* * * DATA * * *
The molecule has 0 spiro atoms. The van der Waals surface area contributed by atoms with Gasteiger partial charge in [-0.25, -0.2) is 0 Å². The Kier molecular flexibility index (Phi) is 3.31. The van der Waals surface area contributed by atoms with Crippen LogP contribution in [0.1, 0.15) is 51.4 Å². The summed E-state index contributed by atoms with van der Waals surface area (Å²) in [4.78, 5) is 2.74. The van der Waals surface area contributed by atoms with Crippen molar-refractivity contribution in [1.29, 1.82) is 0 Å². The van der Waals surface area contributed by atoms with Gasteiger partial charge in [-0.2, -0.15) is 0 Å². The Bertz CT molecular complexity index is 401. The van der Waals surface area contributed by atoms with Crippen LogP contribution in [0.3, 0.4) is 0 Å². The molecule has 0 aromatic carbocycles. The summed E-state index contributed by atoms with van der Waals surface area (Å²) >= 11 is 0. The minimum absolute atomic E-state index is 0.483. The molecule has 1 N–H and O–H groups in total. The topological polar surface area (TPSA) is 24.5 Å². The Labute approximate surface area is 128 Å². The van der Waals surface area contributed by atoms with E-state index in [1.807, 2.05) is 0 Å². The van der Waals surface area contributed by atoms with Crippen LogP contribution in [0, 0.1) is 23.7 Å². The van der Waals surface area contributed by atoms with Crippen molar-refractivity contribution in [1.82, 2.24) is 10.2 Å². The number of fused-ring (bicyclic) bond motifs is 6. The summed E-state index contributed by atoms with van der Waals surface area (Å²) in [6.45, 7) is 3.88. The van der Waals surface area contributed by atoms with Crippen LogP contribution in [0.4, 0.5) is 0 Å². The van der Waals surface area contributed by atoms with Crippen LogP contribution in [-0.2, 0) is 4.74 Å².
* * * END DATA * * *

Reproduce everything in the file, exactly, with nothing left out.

The molecule has 0 spiro atoms. The van der Waals surface area contributed by atoms with Gasteiger partial charge in [-0.25, -0.2) is 0 Å². The Kier molecular flexibility index (Phi) is 3.31. The van der Waals surface area contributed by atoms with Crippen LogP contribution in [0.1, 0.15) is 51.4 Å². The summed E-state index contributed by atoms with van der Waals surface area (Å²) in [4.78, 5) is 2.74. The van der Waals surface area contributed by atoms with Crippen molar-refractivity contribution in [1.29, 1.82) is 0 Å². The van der Waals surface area contributed by atoms with Gasteiger partial charge in [-0.2, -0.15) is 0 Å². The Bertz CT molecular complexity index is 401. The van der Waals surface area contributed by atoms with Crippen LogP contribution in [0.3, 0.4) is 0 Å². The molecule has 0 aromatic carbocycles. The summed E-state index contributed by atoms with van der Waals surface area (Å²) >= 11 is 0. The minimum absolute atomic E-state index is 0.483. The molecule has 1 N–H and O–H groups in total. The topological polar surface area (TPSA) is 24.5 Å². The Labute approximate surface area is 128 Å². The van der Waals surface area contributed by atoms with E-state index in [1.807, 2.05) is 0 Å². The van der Waals surface area contributed by atoms with Crippen LogP contribution in [0, 0.1) is 23.7 Å². The van der Waals surface area contributed by atoms with Crippen molar-refractivity contribution in [1.82, 2.24) is 10.2 Å². The number of fused-ring (bicyclic) bond motifs is 6. The summed E-state index contributed by atoms with van der Waals surface area (Å²) in [6.45, 7) is 3.88. The van der Waals surface area contributed by atoms with Crippen LogP contribution in [0.4, 0.5) is 0 Å². The van der Waals surface area contributed by atoms with Crippen LogP contribution in [-0.2, 0) is 4.74 Å².